The “all-new high-powered, hybrid-electric” flagship M car BMW announced at the beginning of the month finally has a name. While others have stated it would be called X8, sources close to the matter have told us many moons ago that it would go by the XM moniker. Today, the Bavarian marque is confirming its range-topping M car will indeed adopt a Citroën-esque name.
Aside from having a name, it also has a mean front fascia design. The freshly released teaser image provides us with an early look at the sporty luxobarge ahead of its November 29 world premiere. Needless to say, the massive kidney grille with its illuminated contour stands out, flanked by sleek LED headlights shaped like triangles. The roof also hosts a couple of extra light-emitting diodes, but don’t expect to see them on the production model.
Squint your eyes and you can see the M badge, while the indentations in the hood give the sensation of vents, but we’ll have to wait and see whether they’re functional or just for show. The fairly large side mirrors indicate the Concept XM will be close to the production model arriving in 2023, much like was the case with the Concept Z4 and the Concept i4 that preceded the road-going models.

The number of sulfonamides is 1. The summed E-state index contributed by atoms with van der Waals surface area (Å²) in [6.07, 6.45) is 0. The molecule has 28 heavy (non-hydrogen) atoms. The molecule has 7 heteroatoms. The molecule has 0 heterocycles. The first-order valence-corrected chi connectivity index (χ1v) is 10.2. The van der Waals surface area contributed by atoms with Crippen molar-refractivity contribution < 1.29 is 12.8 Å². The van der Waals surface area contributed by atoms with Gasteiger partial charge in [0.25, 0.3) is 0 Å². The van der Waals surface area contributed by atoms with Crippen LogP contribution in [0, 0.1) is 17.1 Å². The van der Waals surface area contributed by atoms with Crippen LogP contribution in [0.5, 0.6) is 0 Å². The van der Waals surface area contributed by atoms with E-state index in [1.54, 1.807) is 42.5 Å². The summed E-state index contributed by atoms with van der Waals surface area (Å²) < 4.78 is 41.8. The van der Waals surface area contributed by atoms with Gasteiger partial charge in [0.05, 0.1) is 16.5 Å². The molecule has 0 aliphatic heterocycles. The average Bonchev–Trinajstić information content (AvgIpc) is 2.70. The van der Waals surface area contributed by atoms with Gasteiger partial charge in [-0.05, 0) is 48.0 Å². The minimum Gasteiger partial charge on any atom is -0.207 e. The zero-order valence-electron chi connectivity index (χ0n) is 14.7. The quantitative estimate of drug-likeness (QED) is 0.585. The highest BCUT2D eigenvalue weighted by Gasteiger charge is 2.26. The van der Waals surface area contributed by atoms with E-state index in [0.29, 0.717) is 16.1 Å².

From what we’re able to see in the shadowy teaser image, we’re getting the impression the high-performance SUV due to be built in Spartanburg will have an angular design representing a significant departure from current X models. The sharply styled front bumper likely houses some chunky air intakes to cool down what is widely believed to be a V8.
The combustion engine won’t be all alone as it’s set to be an integral part of a plug-in hybrid powertrain rumored to push out a combined output of over 700 horsepower in the top-spec XM model. Six-cylinder versions are rumored to be planned as well with one of them set to offer roughly 650 hp. A limited-slip differential is also on the agenda, as are wheels as large as a 23-inch set.
Being the crown jewel of the lineup, BMW and its M division will pull out all the stops to show why electrification can also mean serious performance rather than just a way to boost efficiency to meet increasingly stringent emissions regulations.